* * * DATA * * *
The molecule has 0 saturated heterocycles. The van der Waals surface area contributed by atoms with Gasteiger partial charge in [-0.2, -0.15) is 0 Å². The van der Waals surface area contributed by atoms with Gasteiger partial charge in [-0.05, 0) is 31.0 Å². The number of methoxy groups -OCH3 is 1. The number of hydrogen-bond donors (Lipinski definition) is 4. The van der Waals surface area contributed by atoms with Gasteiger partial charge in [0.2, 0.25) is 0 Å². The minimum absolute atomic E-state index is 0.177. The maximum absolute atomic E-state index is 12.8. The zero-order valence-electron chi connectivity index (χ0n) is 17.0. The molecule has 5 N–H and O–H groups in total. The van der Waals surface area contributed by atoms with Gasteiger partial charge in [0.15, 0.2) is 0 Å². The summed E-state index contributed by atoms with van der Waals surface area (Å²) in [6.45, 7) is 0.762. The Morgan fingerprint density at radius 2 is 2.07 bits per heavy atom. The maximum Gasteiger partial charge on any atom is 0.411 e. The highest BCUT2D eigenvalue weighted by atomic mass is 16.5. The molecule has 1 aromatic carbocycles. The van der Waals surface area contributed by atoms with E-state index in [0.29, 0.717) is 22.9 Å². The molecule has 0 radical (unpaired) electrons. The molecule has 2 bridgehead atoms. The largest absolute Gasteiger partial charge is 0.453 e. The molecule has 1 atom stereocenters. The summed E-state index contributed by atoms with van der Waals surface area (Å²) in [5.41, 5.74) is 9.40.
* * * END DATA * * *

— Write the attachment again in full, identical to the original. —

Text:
The molecule has 0 saturated heterocycles. The van der Waals surface area contributed by atoms with Gasteiger partial charge in [-0.2, -0.15) is 0 Å². The van der Waals surface area contributed by atoms with Gasteiger partial charge in [-0.05, 0) is 31.0 Å². The number of methoxy groups -OCH3 is 1. The number of hydrogen-bond donors (Lipinski definition) is 4. The van der Waals surface area contributed by atoms with Gasteiger partial charge in [0.2, 0.25) is 0 Å². The minimum absolute atomic E-state index is 0.177. The maximum absolute atomic E-state index is 12.8. The zero-order valence-electron chi connectivity index (χ0n) is 17.0. The molecule has 5 N–H and O–H groups in total. The van der Waals surface area contributed by atoms with Gasteiger partial charge in [0.15, 0.2) is 0 Å². The summed E-state index contributed by atoms with van der Waals surface area (Å²) in [6.45, 7) is 0.762. The Morgan fingerprint density at radius 2 is 2.07 bits per heavy atom. The maximum Gasteiger partial charge on any atom is 0.411 e. The highest BCUT2D eigenvalue weighted by atomic mass is 16.5. The molecule has 1 aromatic carbocycles. The van der Waals surface area contributed by atoms with E-state index in [0.29, 0.717) is 22.9 Å². The molecule has 0 radical (unpaired) electrons. The molecule has 2 bridgehead atoms. The largest absolute Gasteiger partial charge is 0.453 e. The molecule has 1 atom stereocenters. The summed E-state index contributed by atoms with van der Waals surface area (Å²) in [5.41, 5.74) is 9.40.